The Department of Homeland Security's Chief Acquisition Officer designates Component Acquisition Executives to oversee each component's acquisition programs and policies, the acquisition workforce, and program data collection and reporting.
But DHS can't be sure all of these executives are qualified or that they're consistently fulfilling all of their acquisition-related responsibilities. For example, of the 5 such executives in DHS's Management Directorate, 4 hadn't been vetted for the role, and only 2 had been officially designated.
We made recommendations to help DHS ensure that its executives are qualified to oversee component acquisitions.
What GAO Found
Four components—Transportation Security Administration, Coast Guard, Customs and Border Protection, and the Countering Weapons of Mass Destruction Office—within the Department of Homeland Security (DHS) implemented the process to formally nominate and designate Component Acquisition Executives (CAE). However, four of the five individuals filling the CAE role—three as acting CAE—in the Management Directorate have not been subjected to this process (see figure). The process, described in guidance, entails preparing a nomination package for DHS to vet candidates' qualifications against criteria, and designating the selected individual in writing.
Nomination and Designation Status of Department of Homeland Security's Management Directorate Component Acquisition Executives as of April 2020
Note: Non-major acquisitions are those with an expected life-cycle cost of less than $300 million.
DHS indicated that the direct reporting relationship of acting CAEs to the DHS Chief Acquisition Officer makes designating CAEs in the Management Directorate through this process unnecessary. Without using the nomination and designation process, DHS officials lack a standard way to gain insight into the background of the acting CAEs and whether any gaps in experience need to be mitigated. For example, the CAE for the Coast Guard was nominated and designated, but the CAE did not have the acquisition experience that guidance suggests for the position. In the nomination documentation, the Coast Guard identified this issue and described the experienced staff that will support the nominated CAE. However, DHS cannot be confident that the acting CAEs in the Management Directorate are taking mitigation steps, because they have not been subject to this process. Until DHS consistently executes the nomination and designation process described in its guidance, the Chief Acquisition Officer cannot be assured that all acquisition programs are receiving oversight by individuals qualified for the CAE position.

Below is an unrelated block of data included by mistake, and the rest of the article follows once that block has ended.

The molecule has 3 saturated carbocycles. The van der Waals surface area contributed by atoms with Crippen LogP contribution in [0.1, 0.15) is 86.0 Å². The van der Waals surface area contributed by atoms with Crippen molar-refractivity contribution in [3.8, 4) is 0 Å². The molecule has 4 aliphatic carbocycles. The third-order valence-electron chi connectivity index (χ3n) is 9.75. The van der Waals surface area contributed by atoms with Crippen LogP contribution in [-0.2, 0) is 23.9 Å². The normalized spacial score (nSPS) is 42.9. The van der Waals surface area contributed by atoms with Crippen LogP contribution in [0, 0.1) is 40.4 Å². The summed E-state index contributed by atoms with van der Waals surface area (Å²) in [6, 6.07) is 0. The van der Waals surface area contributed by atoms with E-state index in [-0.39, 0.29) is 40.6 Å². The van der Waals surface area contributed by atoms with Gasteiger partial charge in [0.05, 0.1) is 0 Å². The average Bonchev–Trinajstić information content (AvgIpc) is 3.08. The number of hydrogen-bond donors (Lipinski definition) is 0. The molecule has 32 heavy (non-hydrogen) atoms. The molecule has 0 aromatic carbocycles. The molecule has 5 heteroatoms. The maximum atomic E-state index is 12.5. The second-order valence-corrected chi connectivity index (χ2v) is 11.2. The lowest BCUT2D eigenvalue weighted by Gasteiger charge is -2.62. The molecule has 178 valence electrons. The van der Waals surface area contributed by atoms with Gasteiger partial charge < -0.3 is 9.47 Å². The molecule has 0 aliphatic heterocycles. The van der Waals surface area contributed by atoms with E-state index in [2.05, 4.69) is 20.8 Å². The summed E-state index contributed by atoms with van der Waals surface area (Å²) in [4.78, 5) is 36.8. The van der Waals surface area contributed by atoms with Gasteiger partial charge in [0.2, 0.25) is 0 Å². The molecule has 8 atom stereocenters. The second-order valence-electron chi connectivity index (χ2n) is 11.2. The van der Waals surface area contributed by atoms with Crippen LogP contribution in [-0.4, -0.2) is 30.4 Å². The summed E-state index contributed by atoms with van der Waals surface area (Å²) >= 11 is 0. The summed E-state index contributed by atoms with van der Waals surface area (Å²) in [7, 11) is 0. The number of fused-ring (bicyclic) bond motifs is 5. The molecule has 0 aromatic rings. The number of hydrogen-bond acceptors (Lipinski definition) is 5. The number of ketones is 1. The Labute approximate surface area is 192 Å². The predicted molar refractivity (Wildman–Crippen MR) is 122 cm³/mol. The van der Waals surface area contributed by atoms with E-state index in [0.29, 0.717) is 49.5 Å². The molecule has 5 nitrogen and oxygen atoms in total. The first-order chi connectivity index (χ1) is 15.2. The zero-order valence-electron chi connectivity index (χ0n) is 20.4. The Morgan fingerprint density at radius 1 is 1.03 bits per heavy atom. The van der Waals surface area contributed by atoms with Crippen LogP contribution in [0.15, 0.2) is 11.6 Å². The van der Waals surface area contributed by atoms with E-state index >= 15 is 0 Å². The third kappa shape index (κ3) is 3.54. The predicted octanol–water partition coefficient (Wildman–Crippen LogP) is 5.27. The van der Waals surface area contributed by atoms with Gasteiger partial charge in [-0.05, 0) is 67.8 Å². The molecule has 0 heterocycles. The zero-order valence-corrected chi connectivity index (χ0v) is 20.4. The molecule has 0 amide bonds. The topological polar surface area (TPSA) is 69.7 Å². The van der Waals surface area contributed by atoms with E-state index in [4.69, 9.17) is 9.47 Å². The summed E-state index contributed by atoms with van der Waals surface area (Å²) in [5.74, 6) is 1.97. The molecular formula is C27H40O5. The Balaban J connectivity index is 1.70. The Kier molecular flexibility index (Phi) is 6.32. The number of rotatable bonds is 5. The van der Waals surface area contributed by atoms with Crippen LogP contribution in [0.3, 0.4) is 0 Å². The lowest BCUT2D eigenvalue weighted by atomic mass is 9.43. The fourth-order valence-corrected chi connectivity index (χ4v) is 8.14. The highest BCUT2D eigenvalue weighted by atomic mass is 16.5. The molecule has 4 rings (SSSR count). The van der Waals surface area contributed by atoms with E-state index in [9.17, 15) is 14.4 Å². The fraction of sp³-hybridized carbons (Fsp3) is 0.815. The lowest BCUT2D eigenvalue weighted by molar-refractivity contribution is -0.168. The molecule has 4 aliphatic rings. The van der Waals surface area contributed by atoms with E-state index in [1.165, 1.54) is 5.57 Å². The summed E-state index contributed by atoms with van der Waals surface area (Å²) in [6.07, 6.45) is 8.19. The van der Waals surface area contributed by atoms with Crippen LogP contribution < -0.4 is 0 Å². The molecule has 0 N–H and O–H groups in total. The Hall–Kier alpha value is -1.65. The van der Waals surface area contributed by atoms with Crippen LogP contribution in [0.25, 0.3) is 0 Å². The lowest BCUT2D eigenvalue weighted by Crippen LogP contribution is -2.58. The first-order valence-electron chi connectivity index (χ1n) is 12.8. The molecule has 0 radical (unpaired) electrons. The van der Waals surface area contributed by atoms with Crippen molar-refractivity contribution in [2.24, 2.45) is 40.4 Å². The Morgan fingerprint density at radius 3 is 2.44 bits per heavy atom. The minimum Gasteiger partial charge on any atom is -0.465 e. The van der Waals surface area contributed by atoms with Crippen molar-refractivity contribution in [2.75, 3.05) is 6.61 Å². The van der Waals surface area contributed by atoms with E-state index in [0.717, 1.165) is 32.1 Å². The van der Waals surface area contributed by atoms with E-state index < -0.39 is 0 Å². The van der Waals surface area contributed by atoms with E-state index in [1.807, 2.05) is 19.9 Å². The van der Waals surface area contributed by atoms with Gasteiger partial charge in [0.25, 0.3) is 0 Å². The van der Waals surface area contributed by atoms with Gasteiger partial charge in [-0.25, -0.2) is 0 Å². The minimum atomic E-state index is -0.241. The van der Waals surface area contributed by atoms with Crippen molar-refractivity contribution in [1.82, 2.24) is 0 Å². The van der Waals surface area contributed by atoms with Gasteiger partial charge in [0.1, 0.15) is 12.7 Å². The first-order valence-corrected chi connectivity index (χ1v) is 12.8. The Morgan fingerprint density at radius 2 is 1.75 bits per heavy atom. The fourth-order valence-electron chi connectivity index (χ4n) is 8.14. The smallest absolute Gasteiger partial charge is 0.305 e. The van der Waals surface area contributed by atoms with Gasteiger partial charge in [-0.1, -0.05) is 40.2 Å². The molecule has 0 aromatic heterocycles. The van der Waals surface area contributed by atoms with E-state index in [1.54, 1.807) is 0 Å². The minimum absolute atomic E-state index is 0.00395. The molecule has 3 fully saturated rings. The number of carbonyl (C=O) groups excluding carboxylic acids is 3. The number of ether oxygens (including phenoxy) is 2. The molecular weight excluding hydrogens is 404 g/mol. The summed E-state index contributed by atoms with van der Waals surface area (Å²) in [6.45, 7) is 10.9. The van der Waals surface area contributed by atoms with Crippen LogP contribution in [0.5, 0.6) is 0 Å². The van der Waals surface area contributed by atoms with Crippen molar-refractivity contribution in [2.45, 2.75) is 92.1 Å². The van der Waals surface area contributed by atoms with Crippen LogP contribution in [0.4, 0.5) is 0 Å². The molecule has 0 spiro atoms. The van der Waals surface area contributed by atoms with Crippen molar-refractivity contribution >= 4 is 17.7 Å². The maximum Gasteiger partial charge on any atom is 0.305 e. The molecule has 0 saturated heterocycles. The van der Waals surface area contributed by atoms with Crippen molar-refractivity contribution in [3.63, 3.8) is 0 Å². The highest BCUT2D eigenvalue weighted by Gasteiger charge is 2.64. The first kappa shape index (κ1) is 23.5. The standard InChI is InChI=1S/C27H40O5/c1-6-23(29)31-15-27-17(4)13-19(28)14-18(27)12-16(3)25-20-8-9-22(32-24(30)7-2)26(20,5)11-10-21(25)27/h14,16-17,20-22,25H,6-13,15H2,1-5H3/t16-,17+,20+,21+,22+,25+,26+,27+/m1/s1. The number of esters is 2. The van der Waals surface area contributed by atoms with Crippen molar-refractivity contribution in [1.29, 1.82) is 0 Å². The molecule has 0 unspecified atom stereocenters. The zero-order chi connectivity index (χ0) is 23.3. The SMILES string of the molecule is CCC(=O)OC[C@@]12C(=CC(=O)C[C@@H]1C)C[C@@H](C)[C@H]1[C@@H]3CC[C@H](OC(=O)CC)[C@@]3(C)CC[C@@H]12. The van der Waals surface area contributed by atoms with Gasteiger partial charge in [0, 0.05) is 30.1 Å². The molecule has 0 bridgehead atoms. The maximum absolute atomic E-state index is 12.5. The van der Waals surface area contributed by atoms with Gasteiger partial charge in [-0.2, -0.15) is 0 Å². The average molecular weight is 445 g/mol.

Why GAO Did This Study
DHS invests billions of dollars each year in its major acquisition programs—such as systems to help secure the border, increase marine safety, and screen travelers—to help execute its many critical missions. In fiscal year 2020 alone, DHS planned to spend more than $10 billion on major acquisition programs, and ultimately the department plans to invest more than $200 billion over the life cycle of these programs. A critical aspect of DHS's acquisition process is oversight of this portfolio by the CAEs. Most CAEs are senior acquisition officials below the department level, within the components. The CAEs have oversight responsibilities over the components' major and non-major acquisition programs, among other duties.
GAO was asked to review DHS's CAE functions. This report assesses the extent to which selected CAEs are nominated and designated to execute oversight responsibilities, among other objectives. GAO selected five DHS components, including the department-level Management Directorate, based, in part, on their number and type of acquisitions. GAO reviewed DHS's acquisition policy, guidance and documentation from the selected DHS components and interviewed CAEs, CAE support staff, and other DHS officials.
GAO is making four recommendations, including that DHS execute the CAE nomination and designation process consistently as defined in its guidance. DHS concurred with all four recommendations.
Recommendations for Executive Action
|Department of Homeland Security||The Under Secretary for Management should ensure that the Office of Program Accountability and Risk Management and component heads execute the Component Acquisition Executive nomination and designation process consistently, as described in its guidance. This should include nominating and designating Component Acquisition Executives to oversee all acquisition programs. (Recommendation 1)|
|Department of Homeland Security||The Under Secretary for Management should ensure that the Component Acquisition Executives that are responsible for oversight of acquisition programs comply with Department of Homeland Security direction to complete Component Acquisition Executive support staffing plans. (Recommendation 2)|
|Department of Homeland Security||The Under Secretary for Management should identify, in policy or guidance, the expertise that constitutes critical acquisition positions for effective Component Acquisition Executive oversight. (Recommendation 3)|
|Department of Homeland Security||The Under Secretary for Management should direct the Office of Program Accountability and Risk Management to establish a time frame for completing its assessment of the Investment Evaluation, Submission, and Tracking (INVEST) system data fields for which the Component Acquisition Executive certification is necessary, based on current use and reporting requirements, and take appropriate actions based on the results. (Recommendation 4)|